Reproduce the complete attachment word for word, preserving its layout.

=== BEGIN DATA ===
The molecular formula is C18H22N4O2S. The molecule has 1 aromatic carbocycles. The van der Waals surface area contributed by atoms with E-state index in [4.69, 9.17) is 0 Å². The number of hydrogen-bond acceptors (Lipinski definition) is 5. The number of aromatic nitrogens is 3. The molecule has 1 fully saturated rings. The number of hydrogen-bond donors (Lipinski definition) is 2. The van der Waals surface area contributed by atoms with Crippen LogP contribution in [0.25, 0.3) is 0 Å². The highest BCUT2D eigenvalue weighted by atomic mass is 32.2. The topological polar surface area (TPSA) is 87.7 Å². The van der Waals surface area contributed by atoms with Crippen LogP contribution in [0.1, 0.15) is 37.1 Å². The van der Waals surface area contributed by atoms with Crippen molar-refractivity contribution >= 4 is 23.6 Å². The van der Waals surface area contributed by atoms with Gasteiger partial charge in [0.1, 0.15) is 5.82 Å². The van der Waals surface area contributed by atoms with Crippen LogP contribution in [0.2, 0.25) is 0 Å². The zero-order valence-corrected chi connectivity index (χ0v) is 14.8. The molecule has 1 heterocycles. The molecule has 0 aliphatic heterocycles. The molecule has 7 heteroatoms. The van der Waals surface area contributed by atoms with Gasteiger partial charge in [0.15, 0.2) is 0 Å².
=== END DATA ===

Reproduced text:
The molecular formula is C18H22N4O2S. The molecule has 1 aromatic carbocycles. The van der Waals surface area contributed by atoms with E-state index in [4.69, 9.17) is 0 Å². The number of hydrogen-bond acceptors (Lipinski definition) is 5. The number of aromatic nitrogens is 3. The molecule has 1 fully saturated rings. The number of hydrogen-bond donors (Lipinski definition) is 2. The van der Waals surface area contributed by atoms with Crippen LogP contribution in [0.25, 0.3) is 0 Å². The highest BCUT2D eigenvalue weighted by atomic mass is 32.2. The topological polar surface area (TPSA) is 87.7 Å². The van der Waals surface area contributed by atoms with Crippen LogP contribution in [0.1, 0.15) is 37.1 Å². The van der Waals surface area contributed by atoms with Crippen molar-refractivity contribution >= 4 is 23.6 Å². The van der Waals surface area contributed by atoms with Gasteiger partial charge in [0.1, 0.15) is 5.82 Å². The van der Waals surface area contributed by atoms with Crippen LogP contribution in [0.2, 0.25) is 0 Å². The zero-order valence-corrected chi connectivity index (χ0v) is 14.8. The molecule has 1 heterocycles. The molecule has 0 aliphatic heterocycles. The molecule has 7 heteroatoms. The van der Waals surface area contributed by atoms with Gasteiger partial charge in [0.15, 0.2) is 0 Å².